Then and now



The top photo shows the Meighan Theatre, the Leeston-Smith Building, and the Kentucky Inn. The theater opened in 1926 and the photo may be from 1926 since the sign on the far right advertises the movie “The Scrappin’ Kid,” which was released in 1926. The theater was named for Thomas Meighan, a Hollywood movie star who wintered in New Port Richey during the boom years.

The bottom photo was taken on Sept. 17, 2016. The Richey Suncoast Theatre is the successor to the Meighan Theatre.

Our museum survives the hurricane


Our 100-year-old museum survived Hermine nicely, as did the adjacent gazebo, almost as old but substantially remodeled over the years. The Rao Musunuru M. D. Museum and Library was originally the Seven Springs school for 10 years and then became a private residence before being moved to Sims Park in 1981. Photo taken on Sept. 2, 2016.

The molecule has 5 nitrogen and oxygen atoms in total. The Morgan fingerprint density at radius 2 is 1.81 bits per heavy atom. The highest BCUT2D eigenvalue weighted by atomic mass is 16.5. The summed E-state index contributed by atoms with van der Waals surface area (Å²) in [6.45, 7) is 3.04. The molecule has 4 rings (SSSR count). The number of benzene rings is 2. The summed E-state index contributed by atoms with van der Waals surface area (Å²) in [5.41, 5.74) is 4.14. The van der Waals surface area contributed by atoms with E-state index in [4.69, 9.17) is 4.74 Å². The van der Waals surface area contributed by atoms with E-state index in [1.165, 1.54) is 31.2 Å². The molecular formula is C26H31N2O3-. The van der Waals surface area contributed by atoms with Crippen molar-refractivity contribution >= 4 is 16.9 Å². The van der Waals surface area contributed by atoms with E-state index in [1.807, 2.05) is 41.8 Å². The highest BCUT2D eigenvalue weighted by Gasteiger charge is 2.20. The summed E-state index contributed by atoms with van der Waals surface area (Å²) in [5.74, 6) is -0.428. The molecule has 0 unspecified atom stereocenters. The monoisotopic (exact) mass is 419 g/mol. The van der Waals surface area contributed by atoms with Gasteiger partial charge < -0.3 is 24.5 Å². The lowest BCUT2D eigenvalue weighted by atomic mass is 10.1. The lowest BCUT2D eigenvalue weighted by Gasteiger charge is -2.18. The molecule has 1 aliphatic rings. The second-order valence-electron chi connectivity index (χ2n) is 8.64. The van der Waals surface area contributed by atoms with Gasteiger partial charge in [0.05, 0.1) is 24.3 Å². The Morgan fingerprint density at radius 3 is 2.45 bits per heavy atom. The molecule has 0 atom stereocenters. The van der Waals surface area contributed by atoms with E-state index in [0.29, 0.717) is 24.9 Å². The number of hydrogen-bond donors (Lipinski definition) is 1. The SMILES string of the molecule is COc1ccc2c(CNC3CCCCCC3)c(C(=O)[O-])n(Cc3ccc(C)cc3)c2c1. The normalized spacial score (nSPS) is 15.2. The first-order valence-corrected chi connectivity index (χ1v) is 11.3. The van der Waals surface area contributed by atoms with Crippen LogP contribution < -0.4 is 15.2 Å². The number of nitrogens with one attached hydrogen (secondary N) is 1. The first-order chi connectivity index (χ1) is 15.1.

Old post office


This is a painting at the museum by Kathleen Strode showing the old New Port Richey post office on the Circle, built in 1959. The building still exists in 2016, housing the Smart Start New Port Richey Business Incubator.

Interview at the museum


At the museum today: Brian Schmit, who is writing a book about the early days in New Port Richey, Frances Clark Mallett, Walter Mallett, and son Vic Mallett. Brian interviewed Frances and Walter for his book. July 29, 2016. A video clip of the interview is here.

River’s End on U. S. 19


We just received the photo above, from the 1940s, showing River’s End Cottage Apartments and Motel on U. S. 19. The photo is by Ted Lagerberg. The aerial view below shows where this was located.

river aerial

Our July 2016 newsletter

Check out the West Pasco Historical Society July 2016 newsletter, which will soon be mailed to our members. It has an article on the Hudson family, an article on Maxine Clayton, and a member profile of our own President, Bob Langford. It is a PDF file here.